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Lancet. 2016 Nov 12;388(10058):2403-2415. doi: 10.1016/S0140-6736(16)30053-8. Epub 2016 Mar 31.

Hypopituitarism.

Author information

1
Department of Endocrinology, Christie Hospital NHS Foundation Trust, Manchester, UK; Centre for Endocrinology and Diabetes, Institute of Human Development, Faculty of Medical and Human Sciences, University of Manchester, Manchester Academic Health Science Centre, Manchester, UK.
2
Department of Internal Medicine and Clinical Nutrition, Sahlgrenska Academy, University of Gothenburg, Gothenburg, Sweden; Department of Endocrinology, Sahlgrenska University Hospital, Gothenburg, Sweden.
3
Department of Endocrinology, Christie Hospital NHS Foundation Trust, Manchester, UK; Centre for Endocrinology and Diabetes, Institute of Human Development, Faculty of Medical and Human Sciences, University of Manchester, Manchester Academic Health Science Centre, Manchester, UK. Electronic address: stephen.m.shalet@manchester.ac.uk.

Abstract

Hypopituitarism refers to deficiency of one or more hormones produced by the anterior pituitary or released from the posterior pituitary. Hypopituitarism is associated with excess mortality, a key risk factor being cortisol deficiency due to adrenocorticotropic hormone (ACTH) deficiency. Onset can be acute or insidious, and the most common cause in adulthood is a pituitary adenoma, or treatment with pituitary surgery or radiotherapy. Hypopituitarism is diagnosed based on baseline blood sampling for thyroid stimulating hormone, gonadotropin, and prolactin deficiencies, whereas for ACTH, growth hormone, and antidiuretic hormone deficiency dynamic stimulation tests are usually needed. Repeated pituitary function assessment at regular intervals is needed for diagnosis of the predictable but slowly evolving forms of hypopituitarism. Replacement treatment exists in the form of thyroxine, hydrocortisone, sex steroids, growth hormone, and desmopressin. If onset is acute, cortisol deficiency should be replaced first. Modifications in replacement treatment are needed during the transition from paediatric to adult endocrine care, and during pregnancy.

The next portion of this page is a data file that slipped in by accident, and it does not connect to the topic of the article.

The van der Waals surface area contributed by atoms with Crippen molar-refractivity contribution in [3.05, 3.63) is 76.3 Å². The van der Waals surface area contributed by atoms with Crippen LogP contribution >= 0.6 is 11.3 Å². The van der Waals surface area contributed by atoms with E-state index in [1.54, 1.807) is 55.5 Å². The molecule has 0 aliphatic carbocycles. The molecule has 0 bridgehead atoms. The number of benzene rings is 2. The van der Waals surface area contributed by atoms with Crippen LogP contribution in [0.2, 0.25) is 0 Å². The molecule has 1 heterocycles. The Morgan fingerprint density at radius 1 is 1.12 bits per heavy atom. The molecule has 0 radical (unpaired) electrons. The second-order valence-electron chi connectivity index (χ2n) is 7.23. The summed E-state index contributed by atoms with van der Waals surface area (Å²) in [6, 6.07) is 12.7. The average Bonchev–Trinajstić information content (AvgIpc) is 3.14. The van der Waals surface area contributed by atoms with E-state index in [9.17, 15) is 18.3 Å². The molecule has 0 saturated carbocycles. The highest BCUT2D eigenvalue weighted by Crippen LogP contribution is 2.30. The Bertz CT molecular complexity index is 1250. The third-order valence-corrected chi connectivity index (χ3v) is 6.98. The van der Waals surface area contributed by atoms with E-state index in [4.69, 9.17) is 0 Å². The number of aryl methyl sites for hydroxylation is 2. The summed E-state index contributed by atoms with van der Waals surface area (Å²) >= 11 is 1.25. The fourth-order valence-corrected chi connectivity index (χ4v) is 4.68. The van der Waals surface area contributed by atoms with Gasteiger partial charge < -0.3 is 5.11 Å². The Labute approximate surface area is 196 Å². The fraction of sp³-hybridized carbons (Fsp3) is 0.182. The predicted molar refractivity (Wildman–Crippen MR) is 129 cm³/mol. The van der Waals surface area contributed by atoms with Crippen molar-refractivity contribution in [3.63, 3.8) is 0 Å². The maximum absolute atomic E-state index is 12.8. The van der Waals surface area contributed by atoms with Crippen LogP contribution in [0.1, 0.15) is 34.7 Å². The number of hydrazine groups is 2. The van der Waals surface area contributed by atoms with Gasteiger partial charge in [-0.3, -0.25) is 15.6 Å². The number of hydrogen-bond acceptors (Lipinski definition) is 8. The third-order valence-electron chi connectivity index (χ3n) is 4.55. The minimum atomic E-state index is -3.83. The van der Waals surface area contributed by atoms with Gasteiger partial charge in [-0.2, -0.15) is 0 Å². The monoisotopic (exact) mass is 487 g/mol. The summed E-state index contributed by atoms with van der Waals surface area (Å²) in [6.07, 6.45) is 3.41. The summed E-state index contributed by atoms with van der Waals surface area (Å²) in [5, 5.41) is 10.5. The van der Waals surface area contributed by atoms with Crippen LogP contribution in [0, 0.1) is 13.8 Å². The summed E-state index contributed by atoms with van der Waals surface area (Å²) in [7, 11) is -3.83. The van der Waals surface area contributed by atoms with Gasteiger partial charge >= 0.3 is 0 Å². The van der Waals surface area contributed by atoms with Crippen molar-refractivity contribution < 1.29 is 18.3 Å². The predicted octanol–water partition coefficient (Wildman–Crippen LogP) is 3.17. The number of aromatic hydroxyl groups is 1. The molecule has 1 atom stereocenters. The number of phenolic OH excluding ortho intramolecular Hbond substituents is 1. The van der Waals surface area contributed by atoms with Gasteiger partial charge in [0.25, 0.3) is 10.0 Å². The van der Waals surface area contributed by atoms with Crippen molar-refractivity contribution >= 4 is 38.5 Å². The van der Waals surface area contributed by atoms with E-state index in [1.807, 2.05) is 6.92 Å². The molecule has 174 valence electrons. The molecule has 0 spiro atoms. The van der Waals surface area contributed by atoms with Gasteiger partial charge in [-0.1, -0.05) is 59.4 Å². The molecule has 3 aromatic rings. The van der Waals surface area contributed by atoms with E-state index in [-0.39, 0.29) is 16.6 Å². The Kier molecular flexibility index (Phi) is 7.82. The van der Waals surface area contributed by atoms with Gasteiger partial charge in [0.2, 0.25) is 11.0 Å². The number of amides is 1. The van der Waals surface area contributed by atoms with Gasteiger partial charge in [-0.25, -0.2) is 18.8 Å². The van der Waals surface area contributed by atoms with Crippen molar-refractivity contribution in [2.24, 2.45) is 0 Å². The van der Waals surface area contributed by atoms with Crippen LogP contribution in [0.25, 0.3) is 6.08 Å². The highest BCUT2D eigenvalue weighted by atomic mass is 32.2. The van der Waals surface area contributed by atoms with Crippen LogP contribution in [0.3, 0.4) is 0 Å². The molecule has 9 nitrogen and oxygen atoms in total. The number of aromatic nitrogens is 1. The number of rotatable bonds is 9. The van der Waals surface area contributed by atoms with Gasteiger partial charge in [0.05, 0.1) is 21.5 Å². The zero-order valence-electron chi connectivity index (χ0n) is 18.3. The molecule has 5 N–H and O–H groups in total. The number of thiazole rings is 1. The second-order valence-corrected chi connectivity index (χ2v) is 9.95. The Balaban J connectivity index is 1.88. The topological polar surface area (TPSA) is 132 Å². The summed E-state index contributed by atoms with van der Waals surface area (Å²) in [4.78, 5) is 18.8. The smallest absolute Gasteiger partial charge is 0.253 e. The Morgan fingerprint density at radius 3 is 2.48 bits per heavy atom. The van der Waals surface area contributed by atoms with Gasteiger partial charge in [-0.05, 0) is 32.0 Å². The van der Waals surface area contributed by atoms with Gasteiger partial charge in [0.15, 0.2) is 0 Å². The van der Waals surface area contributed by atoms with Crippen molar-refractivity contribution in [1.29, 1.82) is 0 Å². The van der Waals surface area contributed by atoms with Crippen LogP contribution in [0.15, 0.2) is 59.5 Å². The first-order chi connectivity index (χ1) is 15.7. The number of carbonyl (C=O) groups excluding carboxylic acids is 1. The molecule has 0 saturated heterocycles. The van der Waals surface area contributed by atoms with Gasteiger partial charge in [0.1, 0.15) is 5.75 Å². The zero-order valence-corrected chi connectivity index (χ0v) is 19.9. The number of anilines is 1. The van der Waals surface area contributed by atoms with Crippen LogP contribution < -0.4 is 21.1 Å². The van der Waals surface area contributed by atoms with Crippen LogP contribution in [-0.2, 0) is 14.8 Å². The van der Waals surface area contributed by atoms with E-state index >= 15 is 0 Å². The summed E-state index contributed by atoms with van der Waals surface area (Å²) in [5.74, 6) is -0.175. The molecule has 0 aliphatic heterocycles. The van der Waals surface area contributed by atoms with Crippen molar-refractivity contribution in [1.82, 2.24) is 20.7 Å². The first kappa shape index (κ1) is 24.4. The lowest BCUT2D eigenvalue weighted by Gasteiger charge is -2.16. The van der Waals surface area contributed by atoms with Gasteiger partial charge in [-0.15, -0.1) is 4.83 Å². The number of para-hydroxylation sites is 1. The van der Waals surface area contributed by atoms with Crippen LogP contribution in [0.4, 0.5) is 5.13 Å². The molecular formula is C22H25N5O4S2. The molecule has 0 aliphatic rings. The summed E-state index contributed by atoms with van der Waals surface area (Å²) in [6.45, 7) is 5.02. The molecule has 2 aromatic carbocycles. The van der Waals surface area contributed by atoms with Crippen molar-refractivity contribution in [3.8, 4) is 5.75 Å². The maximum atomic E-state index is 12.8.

PMID:
27041067
DOI:
10.1016/S0140-6736(16)30053-8
[Indexed for MEDLINE]

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